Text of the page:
In this case petitioner may decline or refuse to participate in the arbitration proceedings and the real party in interest, Logan, will then be compelled to rely upon the procedures set forth in section 1281.2 of the Code of Civil Procedure to enforce the right of arbitration. Agreements to arbitrate are not self-executing; one desiring arbitration must take steps to secure it. (See Local 659, I.A.T.S.E. v. Color Corp. of America, 47 Cal.2d 189, 194—195, 302 P.2d 294; Publicists Local 818 of the International Alliance of Theatrical and State Employees and Motion Picture Machine Operators of the United States and Canada v. National Screen Service Corp., 183 Cal.App.2d 491, 497, 7 Cal.Rptr. 238.) In order to compel arbitration, defendant will have to seek relief in the court in which plaintiff's present cause of action is pending, (Code Civ.Proc. sec. 1292.4) and until he seeks to compel arbitration and to stay the present cause of action, plaintiff is free to prosecute his suit for recission. (See Local 659, I.A.T.S.E. v. Color Corp. of America, Supra, 47 Cal.2d at page 194, 302 P.2d 294; Publicists Local 818 of the International Alliance of Theatrical and State Employees and Motion Picture Machine Operators of the United States and Canada v. National Screen Service Corp., Supra, 183 Cal.App.2d at page 497, 7 Cal.Rptr. 238.) If the suit goes to judgment, it will be final and binding upon the parties; the arbitration clause will be considered waived. (See Local 659, I.A.T.S.E. v. Color Corp. of America, Supra, 47 Cal.2d at page 194, 302 P.2d 294.) It follows that the procedures set forth in Code of Civil Procedure, section 1281.2 are not only proper, but offered an adequate remedy at law. Petitioner is not prejudiced by this disposition.

It follows from our disposition on procedural grounds that we never reach the substantive question of the scope of the arbitration agreement.2

The alternative writ is discharged and the petition is denied.

FOOTNOTES

FOOTNOTE.  

1.  The agreement provides for arbitration of any dispute, as follows:‘(c) Arbitration—Any controversy or claim arising out of or related to this agreement and to any part thereof, including, but not limited to this paragraph on arbitration, and to the performance, breach, interpretation or enforceability hereof, and all claims of fraud in the inducement of this agreement and all claims for recision (sic) of this agreement, or any part of this agreement, shall be settled by arbitration. Such arbitration shall be held in the City of San Francisco unless otherwise agreed by the parties in writing, and heard and settled in accordance with the rules of the American Arbitration Association. The arbitrator may make any order, decision, determination or award which he deems just and equitable and within the scope of the agreement of the parties, including, but not limited to, requiring any party to perform any of its obligations or undertakings. The arbitrator may also make any interim order, decision, determinations, or award he deems necessary to preserve the status quo until he is able to render a final order, decision, determination or award. Any final or interim order, decision, determination or award made by the arbitrator shall be conclusive and binding upon the parties and judgment upon any such order, decision, determination or award may be enforced and entered in any court having jurisdiction thereof.’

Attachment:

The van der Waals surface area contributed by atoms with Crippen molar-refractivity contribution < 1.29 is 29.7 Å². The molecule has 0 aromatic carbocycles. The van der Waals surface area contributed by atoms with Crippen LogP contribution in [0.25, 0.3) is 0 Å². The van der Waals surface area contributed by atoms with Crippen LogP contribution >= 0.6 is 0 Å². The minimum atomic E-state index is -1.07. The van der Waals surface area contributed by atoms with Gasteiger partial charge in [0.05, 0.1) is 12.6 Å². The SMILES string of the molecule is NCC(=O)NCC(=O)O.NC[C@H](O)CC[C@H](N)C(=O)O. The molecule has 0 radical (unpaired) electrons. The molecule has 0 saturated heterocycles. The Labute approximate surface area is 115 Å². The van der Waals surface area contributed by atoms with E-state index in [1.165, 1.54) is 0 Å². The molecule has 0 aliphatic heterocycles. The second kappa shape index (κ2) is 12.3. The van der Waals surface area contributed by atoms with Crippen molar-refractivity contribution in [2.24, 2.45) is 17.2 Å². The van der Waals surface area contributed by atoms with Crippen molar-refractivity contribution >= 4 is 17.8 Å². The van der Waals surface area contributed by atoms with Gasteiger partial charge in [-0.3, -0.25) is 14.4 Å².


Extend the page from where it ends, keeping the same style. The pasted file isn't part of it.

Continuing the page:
2.  Whether a claim that the whole contract is void may be made the subject of arbitration is a question yet unsettled. (See Bianco v. Superior Court, 265 Cal.App.2d 126, 71 Cal.Rptr. 322; cf. Prima Paint Corp. v. Flood & Conklin Mfg. Co., 388 U.S. 395, 87 S.Ct. 1801, 18 L.Ed.2d 1270; Posner v. Grunwald-Marx, Inc., 56 Cal.2d 169, 14 Cal.Rptr. 297, 363 P.2d 313.) The question seems to be to what extent the arbitration clause can be considered a separate contract independent of the underlying contract, and thus immune from claims of the underlying contract's invalidity.

MITCHELL,* Associate Justice Pro Tem. FN* Assigned by the Chairman of the Judicial Council.

KERRIGAN, Acting P.J., and TAMURA, J., concur.